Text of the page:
The friend used the car to drive three men to the Pensacola home of a marijuana dealer, aiming to steal a safe. The burglary turned violent, and one of the men killed the dealer’s 18-year-old daughter by beating her head in with a shotgun he found in the home.
Mr. Holle was a mile and a half away, but that did not matter.
He was convicted of murder under a distinctively American legal doctrine that makes accomplices as liable as the actual killer for murders committed during felonies like burglaries, rapes and robberies.
Mr. Holle, who had given the police a series of statements in which he seemed to admit knowing about the burglary, was convicted of first-degree murder. He is serving a sentence of life without the possibility of parole at the Wakulla Correctional Institution here, 20 miles southwest of Tallahassee.
A prosecutor explained the theory to the jury at Mr. Holle’s trial in Pensacola in 2004. “No car, no crime,” said the prosecutor, David Rimmer. “No car, no consequences. No car, no murder.”
Most scholars trace the doctrine, which is an aspect of the felony murder rule, to English common law, but Parliament abolished it in 1957. The felony murder rule, which has many variations, generally broadens murder liability for participants in violent felonies in two ways. An unintended killing during a felony is considered murder under the rule. So is, as Mr. Holle learned, a killing by an accomplice.
India and other common law countries have followed England in abolishing the doctrine. In 1990, the Canadian Supreme Court did away with felony murder liability for accomplices, saying it violated “the principle that punishment must be proportionate to the moral blameworthiness of the offender.”
Countries outside the common law tradition agree. “The view in Europe,” said James Q. Whitman, a professor of comparative law at Yale, “is that we hold people responsible for their own acts and not the acts of others.”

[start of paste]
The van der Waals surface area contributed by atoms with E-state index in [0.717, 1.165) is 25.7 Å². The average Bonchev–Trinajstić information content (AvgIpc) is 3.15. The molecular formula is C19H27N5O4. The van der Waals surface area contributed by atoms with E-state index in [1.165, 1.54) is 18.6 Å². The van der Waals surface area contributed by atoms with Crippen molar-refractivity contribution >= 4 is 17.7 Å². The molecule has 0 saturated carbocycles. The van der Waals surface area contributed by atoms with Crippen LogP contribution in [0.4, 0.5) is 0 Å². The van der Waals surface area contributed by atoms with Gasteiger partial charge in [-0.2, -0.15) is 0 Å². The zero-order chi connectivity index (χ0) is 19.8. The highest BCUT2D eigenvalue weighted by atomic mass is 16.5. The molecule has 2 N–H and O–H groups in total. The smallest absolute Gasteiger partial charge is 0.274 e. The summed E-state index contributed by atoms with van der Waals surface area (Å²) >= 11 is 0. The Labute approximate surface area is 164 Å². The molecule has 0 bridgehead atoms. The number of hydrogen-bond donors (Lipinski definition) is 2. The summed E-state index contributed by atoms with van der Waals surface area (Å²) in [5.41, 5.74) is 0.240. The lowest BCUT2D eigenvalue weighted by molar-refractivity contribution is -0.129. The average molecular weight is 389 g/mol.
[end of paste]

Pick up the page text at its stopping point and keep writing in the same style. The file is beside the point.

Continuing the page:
This particular case seems a little draconian, sure. I think that intent matters. But that's a question for the jury to consider, and they already considered it.
The Times article is one in a series of articles that examines aspects of American justice which are, in the view of the editors of the New York Times, "unique in the world."
The underlying assumption, natch, is that the cretins in Europe who gave us the Holocaust, raped German women by the millions in the aftermath of WWII, and sponsored the Srebrenica massacre, or stood by idly and watched it happen, are somehow more enlightened than us backwards Yanks.
I think it could be an interesting series. But I don't trust the NY Times to do it. Why? Because not until you get to the end of the story do you learn that Holle was actually offered a way out: A plea bargain that would have let him off with perhaps 10 years at most, instead of life. The prosecutor acknowledged that he was "not as culpable as the others."
Holle decided not to take it. Good lawyer you had there, Holle. He didn't tell you you could be charged with the same murder that your buddies were?
Finally, here's another laugh line from the genius editors at the NY Times:
Mr. Holle, who rejected the deal, has spent some time thinking about the felony murder rule.
“The laws that they use to convict people are just — they have to revise them,” he said. “Just because I lent these guys my car, why should I be convicted the same as these people that actually went to the scene of the crime and actually committed the crime?”
Mr. Rimmer sounded ambivalent on this point.
“Whether or not the felony murder rule can result in disproportionate justice is a matter of opinion,” Mr. Rimmer said. “The father of Jessica Snyder does not think so.”
I have an idea. Let's worry less about Europe's laws, and worry more about striking the fear of God into people who knowingly aid and abet murderous thugs intent on committing home invasion.